Interestingly enough, the first thing that happened after I arrived in the middle of the Brazilian rainforest was that it started to rain. A lot. Hence, the widely used term “rainforest”. It was raining so hard the people in the streets hurried up the road while a continuous gush of rainwater was hurrying down it. I had just walked into town for some bread and milk, and was now completely trapped in this deluge. Since I was stuck in a small shopping mall which sported a barber, and my hair had become increasingly obstinate of late, I put the time to good use and had my haircut.
Describing my desired hairstyle, in any given language, is not a task I relish particularly, since I can never quite make up my mind about what I actually want. Today, this job was made even more difficult by the fact the barber barely spoke at all. Various mumbles and grunts emanated from the barber as I indicated with intricate sign language I wanted short back and sides whilst leaving a slightly longer tuft of hair on top to cover up the thinning bits. This didn’t make a lot of sense to anyone in the salon. Several girls had also now gathered around me to try and work out what the hell I wanted. Surely, it couldn’t be so difficult to comprehend the sign language of a man sitting on a barber’s chair with a plastic bib fastened around his neck making I-want-15-mm-here motions? Photos and old fashion magazines were consulted, and I eventually stopped the search at a picture of George Clooney, being the closest available approximation to what I wanted, as all the other people appeared to be Brazilian transvestite reality TV hosts on steroids. “I want to look just like that”, I said sarcastically, pointing to the picture of Clooney to the thunderous laughter of the entire shop. Somehow they understood that one perfectly. My hair was cut, after a while the rain had receded (a bit like my hairline) and I was soon able to continue on my way, freshly styled.
Later, the weather was clear and hot again as I searched for a local bus to take me to the Parque Nacional do Iguaçu, for a day trip to Iguaçu Falls, one of the world’s most spectacular waterfalls. It was possible to see this from both sides of the ravine that had been carved by the Iguaçu river, and I was taking the most direct route to see the world famous cascades from the Brazilian side. It had been unmistakable the minute I entered this town that the Iguaçuenses depend on tourism for a large portion of their income, and the welcome centre of the Iguaçu National Park clearly reflects this. A large gleaming edifice marked my arrival in the brand new information building which provided the visitor with a large well-organised display about the local flora and fauna, some very clean facilities and, for some strange reason, a condom vending machine. As it wasn’t that kind of a day trip, I stuck to purchasing an entrance ticket and walked over to the park’s transport service.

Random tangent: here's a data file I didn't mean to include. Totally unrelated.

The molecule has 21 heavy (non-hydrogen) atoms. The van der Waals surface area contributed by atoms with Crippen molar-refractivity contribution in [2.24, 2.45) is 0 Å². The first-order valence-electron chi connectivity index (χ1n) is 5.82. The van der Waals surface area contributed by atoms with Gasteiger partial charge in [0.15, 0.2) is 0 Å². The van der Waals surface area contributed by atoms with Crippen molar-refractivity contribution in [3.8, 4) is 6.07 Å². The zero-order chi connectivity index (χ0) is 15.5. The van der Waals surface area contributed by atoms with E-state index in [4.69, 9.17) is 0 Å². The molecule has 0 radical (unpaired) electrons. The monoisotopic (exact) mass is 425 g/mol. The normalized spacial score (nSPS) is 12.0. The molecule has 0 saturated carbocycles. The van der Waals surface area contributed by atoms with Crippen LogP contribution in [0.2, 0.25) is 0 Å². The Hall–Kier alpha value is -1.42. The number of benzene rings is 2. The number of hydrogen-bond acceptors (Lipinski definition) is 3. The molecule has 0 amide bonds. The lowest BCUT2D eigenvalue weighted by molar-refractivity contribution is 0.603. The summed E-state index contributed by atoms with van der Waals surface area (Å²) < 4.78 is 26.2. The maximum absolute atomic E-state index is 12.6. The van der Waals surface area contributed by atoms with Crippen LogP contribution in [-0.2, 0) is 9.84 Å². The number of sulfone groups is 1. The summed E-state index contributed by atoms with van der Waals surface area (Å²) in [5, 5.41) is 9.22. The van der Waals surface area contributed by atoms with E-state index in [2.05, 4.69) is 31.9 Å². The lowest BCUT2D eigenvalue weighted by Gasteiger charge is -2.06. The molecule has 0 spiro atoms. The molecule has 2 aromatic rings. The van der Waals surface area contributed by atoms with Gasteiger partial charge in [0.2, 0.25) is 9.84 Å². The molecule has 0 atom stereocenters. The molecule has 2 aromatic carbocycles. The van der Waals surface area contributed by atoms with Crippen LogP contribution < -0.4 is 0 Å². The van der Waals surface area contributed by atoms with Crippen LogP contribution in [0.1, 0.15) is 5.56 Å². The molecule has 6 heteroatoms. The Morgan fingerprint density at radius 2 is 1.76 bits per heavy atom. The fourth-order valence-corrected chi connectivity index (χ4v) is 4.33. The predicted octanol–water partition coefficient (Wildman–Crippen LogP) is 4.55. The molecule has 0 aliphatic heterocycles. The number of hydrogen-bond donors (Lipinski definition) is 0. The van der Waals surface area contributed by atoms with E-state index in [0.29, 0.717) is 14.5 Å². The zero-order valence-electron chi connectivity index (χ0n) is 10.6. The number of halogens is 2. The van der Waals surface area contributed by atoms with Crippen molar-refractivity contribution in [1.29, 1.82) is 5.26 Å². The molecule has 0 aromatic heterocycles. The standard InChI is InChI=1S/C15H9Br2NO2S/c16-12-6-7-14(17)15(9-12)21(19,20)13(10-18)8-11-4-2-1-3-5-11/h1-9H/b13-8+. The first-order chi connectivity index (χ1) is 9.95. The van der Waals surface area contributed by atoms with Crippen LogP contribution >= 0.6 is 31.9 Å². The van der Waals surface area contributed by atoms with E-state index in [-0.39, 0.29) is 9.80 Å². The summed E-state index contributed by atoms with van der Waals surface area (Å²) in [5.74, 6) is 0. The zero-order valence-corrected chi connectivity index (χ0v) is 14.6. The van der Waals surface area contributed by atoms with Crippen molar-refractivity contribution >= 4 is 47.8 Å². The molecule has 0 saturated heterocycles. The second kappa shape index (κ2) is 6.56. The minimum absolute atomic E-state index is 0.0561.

The visitors were shuttled through the centre quickly and efficiently, probably in the hopes no one would grumble and complain about the outrageous entry ticket price (it’s a waterfall, not a VIP ticket to an all-you-can-eat-buffet at the Playboy mansion) and just get on with having some fun. The park shuttle bus transported us to the forest’s interior, and suddenly I could see the large vapour cloud hanging above the dense foliage in the distance, signalling there was A HUGE WATERFALL over there. The first stop was at the start of a short hiking trail which ran along the Iguaçu River (everything is called Iguaçu here, a naming convention which I fully endorse since it means you only have to remember a single name for all natural points of interest in the whole area). The rumble and hiss of the falling water grew louder as I walked along the track towards the vapour. Iguaçu Butterflies and Iguaçu Lizards fluttered and crawled aside as I stampeded past and there was heavy musty dampness to the Iguaçu vegetation which made the wooden path slippery. Another hundred metres or so, and at last I would see the grand panoramic view of the Iguaçu Falls.
Whenever I’m about to be in a situation when I am privileged enough to be able to cast my eyes over a vista of immense natural beauty, or gaze upon a grand historical sight which marks some of mankind’s most astonishing achievements through the various chapters of history, I revel in the anticipation of an imminently approaching HCM. Coming to see one of the best UNESCO sights in this part of the world was of course the reason why I had come to this country in the first place. A chance to marvel at a unique wonder of nature’s creation, an almost unspoilt environmental portrait the likes of which I had not seen before. I rounded the next part of the hiking trail, and there before me was the glorious view of the Iguaçu Falls, three times the size of Niagra Falls, completely visible from the vantage point on the high tree-free viewing platform. The much anticipated HCM. The “Holy Crap! Moment.”
It was a thing of beauty indeed. I instantly forgot about my initial misgivings about the dangers of being in Brazil and gawked with sheer delight at the cascades. I leant on the wooden fence of the lookout and enjoyed the moment as I gazed over the large gorge, the gigantic wall of tumbling whiteness and ferocious river of wild water below. T the arduous flight to get to Brazil had been worth the effort already, and there would be much more to come.